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Adjectives for Smells.

Non-object based names for smells.
  (+6, -3)
(+6, -3)
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It seems a little unfair that a sense like smell has so little abstract description (at least in English). Sight and touch both have abstract terms as does hearing to a lesser extent, but with smell it is always " it smells like.....” I think a bit of abstract smell terminology would enrich the language.
dare99, Jun 26 2002

Odor classification http://www.thornley...ation_and_types.htm
includes dung, vomit, morgue and fast food [FarmerJohn, Jun 26 2002, last modified Oct 05 2004]

Vibrational theory of smell http://www.sciencebase.com/elemsmell.html
Idea that smells resemble each other based on vibration of the molecule [magrak, Jun 27 2002, last modified Oct 05 2004]

Definition of "Abstract" http://www.dictiona...m/search?q=abstract
[waugsqueke, Jun 28 2002]

[link]






       "Bouquet like an Aborigine's armpit."
(What is it with all the smell ideas lately?)
angel, Jun 26 2002
  

       examples of the sight and feely terms, please dare99
po, Jun 26 2002
  

       I don't understand what you mean, agent 99.   

       Give some examples of abstract sight/touch/hearing terms, so we have a better idea what smell is missing.
waugsqueke, Jun 26 2002
  

       Red, striped, pretty; soft, rough, moist, sticky; loud, clear, rasping.
Gwenanda, Jun 26 2002
  

       already have cloying smells, rancid smells, but some more wouldn't hurt.
rbl, Jun 26 2002
  

       I could do without more rancid smells if you please, [rbl].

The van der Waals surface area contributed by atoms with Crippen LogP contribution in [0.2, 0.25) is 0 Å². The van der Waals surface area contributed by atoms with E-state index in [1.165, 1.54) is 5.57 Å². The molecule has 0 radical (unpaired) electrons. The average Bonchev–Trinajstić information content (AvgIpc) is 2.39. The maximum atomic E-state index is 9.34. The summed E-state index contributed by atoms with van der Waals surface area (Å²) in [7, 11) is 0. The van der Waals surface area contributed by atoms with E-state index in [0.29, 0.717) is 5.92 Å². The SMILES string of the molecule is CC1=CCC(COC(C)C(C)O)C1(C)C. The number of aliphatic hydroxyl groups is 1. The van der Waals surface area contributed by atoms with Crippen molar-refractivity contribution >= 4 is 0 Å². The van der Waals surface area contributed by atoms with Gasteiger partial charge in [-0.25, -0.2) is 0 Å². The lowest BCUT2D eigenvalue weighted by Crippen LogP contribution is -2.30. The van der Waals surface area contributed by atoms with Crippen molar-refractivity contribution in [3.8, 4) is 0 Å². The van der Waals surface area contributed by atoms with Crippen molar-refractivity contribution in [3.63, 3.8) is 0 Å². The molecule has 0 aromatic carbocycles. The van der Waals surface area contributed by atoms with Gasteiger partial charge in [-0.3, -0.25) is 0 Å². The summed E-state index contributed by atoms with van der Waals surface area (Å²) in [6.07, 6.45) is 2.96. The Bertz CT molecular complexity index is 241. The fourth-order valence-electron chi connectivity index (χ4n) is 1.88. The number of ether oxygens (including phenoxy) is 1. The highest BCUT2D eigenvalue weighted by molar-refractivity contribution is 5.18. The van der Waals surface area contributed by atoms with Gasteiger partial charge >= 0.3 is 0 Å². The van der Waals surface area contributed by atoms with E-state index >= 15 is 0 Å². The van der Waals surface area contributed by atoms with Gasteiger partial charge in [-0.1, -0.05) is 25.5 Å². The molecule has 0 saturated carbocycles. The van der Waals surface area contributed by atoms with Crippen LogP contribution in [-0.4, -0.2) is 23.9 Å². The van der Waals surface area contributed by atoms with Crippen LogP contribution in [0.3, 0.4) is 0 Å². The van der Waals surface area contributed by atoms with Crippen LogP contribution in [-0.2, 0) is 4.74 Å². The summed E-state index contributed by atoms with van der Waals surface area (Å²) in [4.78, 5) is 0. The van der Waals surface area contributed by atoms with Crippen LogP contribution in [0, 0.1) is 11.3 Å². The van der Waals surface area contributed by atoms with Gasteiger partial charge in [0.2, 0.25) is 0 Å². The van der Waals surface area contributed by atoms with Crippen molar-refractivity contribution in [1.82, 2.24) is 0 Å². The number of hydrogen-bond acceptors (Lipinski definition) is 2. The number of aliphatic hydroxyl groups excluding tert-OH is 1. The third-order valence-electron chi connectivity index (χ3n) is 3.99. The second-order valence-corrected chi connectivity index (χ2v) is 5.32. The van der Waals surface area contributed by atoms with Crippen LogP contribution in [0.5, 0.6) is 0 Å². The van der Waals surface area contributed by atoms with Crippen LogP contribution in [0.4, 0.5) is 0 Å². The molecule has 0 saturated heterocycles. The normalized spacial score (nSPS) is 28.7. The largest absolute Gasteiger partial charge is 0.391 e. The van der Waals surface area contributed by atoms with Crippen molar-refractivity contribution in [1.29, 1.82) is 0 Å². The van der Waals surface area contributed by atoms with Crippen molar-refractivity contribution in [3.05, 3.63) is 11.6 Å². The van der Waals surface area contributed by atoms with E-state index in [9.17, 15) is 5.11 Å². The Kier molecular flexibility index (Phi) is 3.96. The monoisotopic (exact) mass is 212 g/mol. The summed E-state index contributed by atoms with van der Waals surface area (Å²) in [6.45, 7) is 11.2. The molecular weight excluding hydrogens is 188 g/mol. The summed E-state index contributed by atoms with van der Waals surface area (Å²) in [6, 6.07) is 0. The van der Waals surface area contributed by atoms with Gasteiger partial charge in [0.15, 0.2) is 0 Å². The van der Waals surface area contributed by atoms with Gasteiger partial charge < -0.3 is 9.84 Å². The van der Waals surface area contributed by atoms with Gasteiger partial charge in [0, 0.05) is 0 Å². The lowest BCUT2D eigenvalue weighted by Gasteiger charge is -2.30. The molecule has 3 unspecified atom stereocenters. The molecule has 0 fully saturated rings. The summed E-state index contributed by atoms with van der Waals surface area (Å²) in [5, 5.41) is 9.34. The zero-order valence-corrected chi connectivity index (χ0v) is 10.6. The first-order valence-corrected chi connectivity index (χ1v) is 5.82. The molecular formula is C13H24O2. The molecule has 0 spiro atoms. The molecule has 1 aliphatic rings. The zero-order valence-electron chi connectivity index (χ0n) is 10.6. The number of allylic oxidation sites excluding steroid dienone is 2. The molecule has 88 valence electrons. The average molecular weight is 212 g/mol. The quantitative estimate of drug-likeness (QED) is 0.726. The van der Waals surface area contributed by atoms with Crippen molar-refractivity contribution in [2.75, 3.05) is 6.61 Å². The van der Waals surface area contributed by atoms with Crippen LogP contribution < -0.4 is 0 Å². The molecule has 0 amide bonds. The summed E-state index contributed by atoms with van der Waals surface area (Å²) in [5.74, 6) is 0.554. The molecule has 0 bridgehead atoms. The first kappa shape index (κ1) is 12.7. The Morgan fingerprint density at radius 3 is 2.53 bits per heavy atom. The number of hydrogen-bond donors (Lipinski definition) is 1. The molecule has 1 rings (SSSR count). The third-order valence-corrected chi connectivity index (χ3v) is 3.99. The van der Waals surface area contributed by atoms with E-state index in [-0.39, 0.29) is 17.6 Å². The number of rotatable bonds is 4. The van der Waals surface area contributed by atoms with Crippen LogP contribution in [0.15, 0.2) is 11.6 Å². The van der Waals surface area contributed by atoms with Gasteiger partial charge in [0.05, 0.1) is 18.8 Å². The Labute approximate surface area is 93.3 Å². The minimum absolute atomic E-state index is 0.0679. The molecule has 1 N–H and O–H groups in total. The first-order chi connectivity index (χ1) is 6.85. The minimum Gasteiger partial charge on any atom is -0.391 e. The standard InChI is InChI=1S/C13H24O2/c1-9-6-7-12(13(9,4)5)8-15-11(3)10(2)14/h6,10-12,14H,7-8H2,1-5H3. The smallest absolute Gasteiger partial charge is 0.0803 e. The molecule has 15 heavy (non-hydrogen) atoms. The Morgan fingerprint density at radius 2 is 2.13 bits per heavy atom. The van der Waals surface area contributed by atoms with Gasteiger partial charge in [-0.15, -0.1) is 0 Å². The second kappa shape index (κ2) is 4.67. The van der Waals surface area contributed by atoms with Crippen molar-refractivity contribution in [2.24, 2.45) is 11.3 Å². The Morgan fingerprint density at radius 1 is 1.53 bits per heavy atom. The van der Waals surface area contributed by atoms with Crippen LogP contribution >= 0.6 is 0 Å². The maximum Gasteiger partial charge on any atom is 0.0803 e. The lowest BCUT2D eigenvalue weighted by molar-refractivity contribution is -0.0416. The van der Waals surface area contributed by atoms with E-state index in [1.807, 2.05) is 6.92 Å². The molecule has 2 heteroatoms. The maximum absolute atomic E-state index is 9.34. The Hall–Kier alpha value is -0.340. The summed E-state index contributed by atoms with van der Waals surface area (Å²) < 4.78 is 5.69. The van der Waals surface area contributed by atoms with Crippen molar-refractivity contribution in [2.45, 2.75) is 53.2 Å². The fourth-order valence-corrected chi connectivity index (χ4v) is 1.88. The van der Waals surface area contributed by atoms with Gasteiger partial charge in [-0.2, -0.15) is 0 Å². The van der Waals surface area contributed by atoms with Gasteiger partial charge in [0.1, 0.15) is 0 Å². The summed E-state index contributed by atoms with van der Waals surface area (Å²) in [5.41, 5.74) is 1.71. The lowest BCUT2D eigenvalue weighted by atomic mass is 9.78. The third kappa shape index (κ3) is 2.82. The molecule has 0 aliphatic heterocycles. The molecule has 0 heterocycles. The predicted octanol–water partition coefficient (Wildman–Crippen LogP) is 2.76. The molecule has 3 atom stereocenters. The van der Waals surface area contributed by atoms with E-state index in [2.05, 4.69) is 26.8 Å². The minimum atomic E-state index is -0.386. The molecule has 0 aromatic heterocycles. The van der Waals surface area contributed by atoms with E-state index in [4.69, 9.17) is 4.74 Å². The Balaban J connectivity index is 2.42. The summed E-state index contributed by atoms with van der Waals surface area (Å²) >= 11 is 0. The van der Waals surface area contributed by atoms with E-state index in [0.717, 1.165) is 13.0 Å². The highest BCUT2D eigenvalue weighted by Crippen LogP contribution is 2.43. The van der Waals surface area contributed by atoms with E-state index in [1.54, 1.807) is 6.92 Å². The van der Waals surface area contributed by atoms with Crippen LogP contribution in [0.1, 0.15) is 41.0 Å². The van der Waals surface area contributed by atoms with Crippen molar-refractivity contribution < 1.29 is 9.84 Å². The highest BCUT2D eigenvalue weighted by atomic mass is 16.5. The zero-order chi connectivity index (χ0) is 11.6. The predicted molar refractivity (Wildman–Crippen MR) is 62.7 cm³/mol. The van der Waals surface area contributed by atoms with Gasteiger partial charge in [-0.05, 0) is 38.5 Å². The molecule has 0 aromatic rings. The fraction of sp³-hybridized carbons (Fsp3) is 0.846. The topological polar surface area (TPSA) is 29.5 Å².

Seriously though, there are hundreds or thousands of primary smells. We would need at least a pair of words to describe the relative intensities of each, wouldn't we? Compare to exactly 4 primary tastes (sweet, sour, bitter, salty).
BigBrother, Jun 26 2002
  

       I classify smells into two categories. It either "Smells Good" or it "Stinks". Because of the consequences of encountering "Stink", I classify "Stinks" with a "stinkfactor". The worse it smells, the higher the stinkfactor.   

       For example, vomit has a stinkfactor of about 20. The average fart, 5-10, 15 if you're ill. Rotten eggs, they're up there, 20-30. German Shepard Poo, 15.   

       I'm not sure if smells really need too much classification beyond what I've described. It's easy enough to just say "Hey, that smells like English Muffins." or "You smell like Egg Drop Soup". Try it out with your friends.   

       Once while walking in Manhattan, within one sniff I caught Cheese, Poo, and Fresh Baked Bread. My wife also described having smelled the same thing. It works!
michaelbuffington, Jun 26 2002
  

       Mmmm...... walking down the street today: cherry pie, poo, wine- vintage 1979, with a hint of dill extract...
polartomato, Jun 26 2002
  

       // Red, striped, pretty; soft, rough, moist, sticky; loud, clear, rasping. //   

       Those are supposed to be examples of abstract sight/touch/hearing? There's nothing abstract about any of those. They are just descriptive. It's the word "abstract" in this idea that throws me.
waugsqueke, Jun 27 2002
  

       me too, waugs. 'adjectives for smells' would have described it better.
po, Jun 27 2002